Biology of Dryland Plants
Hacke, Uwe G. , Sperry, John S. .
Xylem ecophysiology in the drylands.
The xylem of most dryland plants is resistant to cavitation, but often has a low conducting efficiency. This and the fact that xylem is usually not more resistant than required in a specific habitat suggests that there are costs involved in developing cavitation-resistant xylem. More negative xylem pressure requires greater wall reinforcement to prevent conduit collapse. This is reflected on the tissue level, as xeric plants typically show greater wood densities than riparian and mesic plants. Besides this mechanical cost of developing safe xylem, there is a hydraulic cost. In angiosperms, we found that resistant vessels have less pit membrane area than vulnerable ones. This suggests that cavitation is caused by the rare largest membrane pore, whose average size increases with total pit area per vessel. Total pit area was related to vessel surface area. Consequently, resistant vessels had not only less pit area than vulnerable ones, but resistant conduits were also smaller. This resulted in a trade-off between vessel resistivity and cavitation resistance. The constraint on pit area and vessel surface area also explains why vessels were not longer, and why pits accounted for c. 55% of the total xylem resistivity. In conifers, we observed a trend for decreasing tracheid diameter with increasing cavitation resistance. Although there is no known causal link between these two parameters, there may be an indirect constraint on tracheid diameter. Wider conduits require thicker walls to prevent implosion at a given xylem pressure. There may be a developmental limit to wall thickness in earlywood tracheids, which would constrain tracheid diameters in xeric species. Notably, torus-margo pits of conifers showed much greater conductances than the simpler pits of angiosperms, thus compensating to a large degree for the smaller conduit size in conifer xylem.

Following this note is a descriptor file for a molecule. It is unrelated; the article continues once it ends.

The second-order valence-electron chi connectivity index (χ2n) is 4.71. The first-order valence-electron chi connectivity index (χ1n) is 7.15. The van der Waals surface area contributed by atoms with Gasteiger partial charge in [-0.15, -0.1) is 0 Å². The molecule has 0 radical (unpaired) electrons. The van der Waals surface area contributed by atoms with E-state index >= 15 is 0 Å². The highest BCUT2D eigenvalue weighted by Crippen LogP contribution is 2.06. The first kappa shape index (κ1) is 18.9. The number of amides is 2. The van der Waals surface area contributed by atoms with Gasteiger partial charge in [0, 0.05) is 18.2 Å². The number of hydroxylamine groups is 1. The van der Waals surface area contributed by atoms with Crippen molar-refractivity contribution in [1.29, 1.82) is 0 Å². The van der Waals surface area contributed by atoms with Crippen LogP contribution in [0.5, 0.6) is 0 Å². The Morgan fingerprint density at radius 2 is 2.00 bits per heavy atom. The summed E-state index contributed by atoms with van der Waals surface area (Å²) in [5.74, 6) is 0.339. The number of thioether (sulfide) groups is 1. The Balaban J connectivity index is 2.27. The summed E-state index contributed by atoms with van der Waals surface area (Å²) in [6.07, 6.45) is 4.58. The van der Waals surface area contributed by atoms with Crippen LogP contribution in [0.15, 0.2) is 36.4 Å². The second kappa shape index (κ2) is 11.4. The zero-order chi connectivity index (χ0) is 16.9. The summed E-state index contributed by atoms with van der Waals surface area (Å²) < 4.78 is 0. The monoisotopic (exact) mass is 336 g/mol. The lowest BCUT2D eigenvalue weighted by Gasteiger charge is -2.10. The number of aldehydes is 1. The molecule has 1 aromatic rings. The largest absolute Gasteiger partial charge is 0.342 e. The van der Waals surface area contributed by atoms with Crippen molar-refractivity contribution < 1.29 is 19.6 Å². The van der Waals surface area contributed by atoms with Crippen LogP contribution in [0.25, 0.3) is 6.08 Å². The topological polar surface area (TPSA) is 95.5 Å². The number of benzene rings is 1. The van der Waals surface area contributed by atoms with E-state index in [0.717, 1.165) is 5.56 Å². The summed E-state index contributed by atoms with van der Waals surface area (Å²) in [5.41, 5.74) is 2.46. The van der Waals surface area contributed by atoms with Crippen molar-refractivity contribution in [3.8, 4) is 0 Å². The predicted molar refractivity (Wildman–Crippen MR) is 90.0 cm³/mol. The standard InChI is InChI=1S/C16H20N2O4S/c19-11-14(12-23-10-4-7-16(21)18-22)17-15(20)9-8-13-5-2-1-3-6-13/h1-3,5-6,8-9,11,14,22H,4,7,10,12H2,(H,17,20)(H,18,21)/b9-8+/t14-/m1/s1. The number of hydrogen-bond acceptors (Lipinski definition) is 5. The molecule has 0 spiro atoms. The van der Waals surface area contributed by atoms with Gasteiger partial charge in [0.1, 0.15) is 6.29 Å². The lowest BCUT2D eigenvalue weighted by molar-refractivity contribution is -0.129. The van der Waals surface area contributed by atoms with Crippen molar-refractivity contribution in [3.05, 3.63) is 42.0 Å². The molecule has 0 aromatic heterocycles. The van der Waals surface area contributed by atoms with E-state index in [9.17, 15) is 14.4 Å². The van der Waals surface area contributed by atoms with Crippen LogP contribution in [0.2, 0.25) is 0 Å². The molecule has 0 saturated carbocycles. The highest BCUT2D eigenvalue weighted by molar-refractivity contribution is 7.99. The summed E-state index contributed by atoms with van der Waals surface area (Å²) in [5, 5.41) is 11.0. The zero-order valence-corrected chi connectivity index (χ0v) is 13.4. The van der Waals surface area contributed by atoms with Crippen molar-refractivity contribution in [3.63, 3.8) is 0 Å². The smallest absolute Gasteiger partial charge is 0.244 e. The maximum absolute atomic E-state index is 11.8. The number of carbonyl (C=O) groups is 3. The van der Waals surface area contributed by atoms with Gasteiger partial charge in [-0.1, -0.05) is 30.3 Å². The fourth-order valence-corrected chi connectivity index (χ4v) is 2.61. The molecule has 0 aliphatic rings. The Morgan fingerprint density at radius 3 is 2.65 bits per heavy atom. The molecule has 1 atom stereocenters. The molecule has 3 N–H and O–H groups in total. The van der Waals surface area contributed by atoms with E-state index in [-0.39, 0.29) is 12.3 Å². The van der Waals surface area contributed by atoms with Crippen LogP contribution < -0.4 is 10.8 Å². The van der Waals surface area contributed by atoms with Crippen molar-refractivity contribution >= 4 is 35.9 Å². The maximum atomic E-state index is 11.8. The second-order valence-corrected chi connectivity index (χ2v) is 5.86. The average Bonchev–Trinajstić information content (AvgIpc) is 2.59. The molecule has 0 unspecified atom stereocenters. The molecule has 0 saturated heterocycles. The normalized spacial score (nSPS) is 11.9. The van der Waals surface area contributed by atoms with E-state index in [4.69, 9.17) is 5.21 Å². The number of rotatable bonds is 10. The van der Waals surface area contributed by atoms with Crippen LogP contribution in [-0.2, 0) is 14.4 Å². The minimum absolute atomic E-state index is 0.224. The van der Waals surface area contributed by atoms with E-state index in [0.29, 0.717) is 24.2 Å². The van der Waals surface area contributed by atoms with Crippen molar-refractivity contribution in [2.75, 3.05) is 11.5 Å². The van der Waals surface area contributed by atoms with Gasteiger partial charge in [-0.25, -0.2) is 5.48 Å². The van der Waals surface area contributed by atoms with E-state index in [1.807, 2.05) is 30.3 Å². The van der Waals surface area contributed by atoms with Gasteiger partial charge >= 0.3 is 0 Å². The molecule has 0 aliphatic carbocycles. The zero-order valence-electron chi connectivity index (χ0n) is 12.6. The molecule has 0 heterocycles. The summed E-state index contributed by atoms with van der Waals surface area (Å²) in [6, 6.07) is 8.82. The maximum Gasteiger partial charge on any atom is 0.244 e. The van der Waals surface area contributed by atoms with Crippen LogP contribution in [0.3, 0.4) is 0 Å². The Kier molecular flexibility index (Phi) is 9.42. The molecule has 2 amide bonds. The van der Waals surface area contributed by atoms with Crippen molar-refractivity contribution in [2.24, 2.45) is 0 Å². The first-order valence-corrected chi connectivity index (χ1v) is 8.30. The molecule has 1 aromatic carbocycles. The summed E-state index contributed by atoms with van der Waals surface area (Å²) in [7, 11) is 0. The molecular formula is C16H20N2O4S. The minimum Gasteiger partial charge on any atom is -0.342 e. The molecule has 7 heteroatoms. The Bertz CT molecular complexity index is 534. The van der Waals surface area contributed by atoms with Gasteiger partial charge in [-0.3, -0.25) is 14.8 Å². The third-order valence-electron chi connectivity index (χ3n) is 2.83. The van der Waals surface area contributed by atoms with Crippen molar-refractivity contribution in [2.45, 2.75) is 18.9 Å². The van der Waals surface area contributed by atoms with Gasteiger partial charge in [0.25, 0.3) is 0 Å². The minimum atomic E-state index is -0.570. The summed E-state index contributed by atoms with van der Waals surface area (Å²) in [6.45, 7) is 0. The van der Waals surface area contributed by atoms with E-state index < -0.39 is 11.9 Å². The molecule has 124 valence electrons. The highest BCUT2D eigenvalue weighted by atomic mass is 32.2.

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1 - University of Utah, Department of Biology, 257 S. 1400 E., Salt Lake City, Utah, 84112, USA
Presentation Type: Symposium or Colloquium Presentation
Location: Salon K - Austin Grand Ballroom/Hilton
Date: Wednesday, August 17th, 2005
Time: 11:30 AM